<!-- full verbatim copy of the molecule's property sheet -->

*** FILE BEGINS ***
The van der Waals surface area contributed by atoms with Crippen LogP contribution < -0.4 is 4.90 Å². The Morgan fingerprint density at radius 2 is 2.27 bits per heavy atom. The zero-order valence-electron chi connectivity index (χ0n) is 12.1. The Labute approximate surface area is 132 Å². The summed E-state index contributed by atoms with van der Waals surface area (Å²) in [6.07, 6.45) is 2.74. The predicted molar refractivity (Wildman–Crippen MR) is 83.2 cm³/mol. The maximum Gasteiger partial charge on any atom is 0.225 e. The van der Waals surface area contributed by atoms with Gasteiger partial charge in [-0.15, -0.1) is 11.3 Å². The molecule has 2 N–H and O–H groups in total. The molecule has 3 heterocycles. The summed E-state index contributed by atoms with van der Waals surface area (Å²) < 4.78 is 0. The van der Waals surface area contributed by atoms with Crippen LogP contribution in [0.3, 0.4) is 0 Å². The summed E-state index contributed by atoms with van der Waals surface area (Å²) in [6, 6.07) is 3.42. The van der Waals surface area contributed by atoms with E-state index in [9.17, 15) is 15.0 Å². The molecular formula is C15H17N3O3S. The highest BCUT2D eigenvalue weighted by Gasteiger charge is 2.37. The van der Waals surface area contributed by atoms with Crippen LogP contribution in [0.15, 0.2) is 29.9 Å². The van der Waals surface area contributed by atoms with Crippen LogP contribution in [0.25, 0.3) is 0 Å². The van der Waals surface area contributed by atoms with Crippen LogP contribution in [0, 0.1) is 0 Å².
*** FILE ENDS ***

The van der Waals surface area contributed by atoms with Crippen LogP contribution < -0.4 is 4.90 Å². The Morgan fingerprint density at radius 2 is 2.27 bits per heavy atom. The zero-order valence-electron chi connectivity index (χ0n) is 12.1. The Labute approximate surface area is 132 Å². The summed E-state index contributed by atoms with van der Waals surface area (Å²) in [6.07, 6.45) is 2.74. The predicted molar refractivity (Wildman–Crippen MR) is 83.2 cm³/mol. The maximum Gasteiger partial charge on any atom is 0.225 e. The van der Waals surface area contributed by atoms with Gasteiger partial charge in [-0.15, -0.1) is 11.3 Å². The molecule has 2 N–H and O–H groups in total. The molecule has 3 heterocycles. The summed E-state index contributed by atoms with van der Waals surface area (Å²) < 4.78 is 0. The van der Waals surface area contributed by atoms with Crippen LogP contribution in [0.3, 0.4) is 0 Å². The summed E-state index contributed by atoms with van der Waals surface area (Å²) in [6, 6.07) is 3.42. The van der Waals surface area contributed by atoms with E-state index in [9.17, 15) is 15.0 Å². The molecular formula is C15H17N3O3S. The highest BCUT2D eigenvalue weighted by Gasteiger charge is 2.37. The van der Waals surface area contributed by atoms with Crippen LogP contribution in [0.15, 0.2) is 29.9 Å². The van der Waals surface area contributed by atoms with Crippen LogP contribution in [0.25, 0.3) is 0 Å². The van der Waals surface area contributed by atoms with Crippen LogP contribution in [0, 0.1) is 0 Å².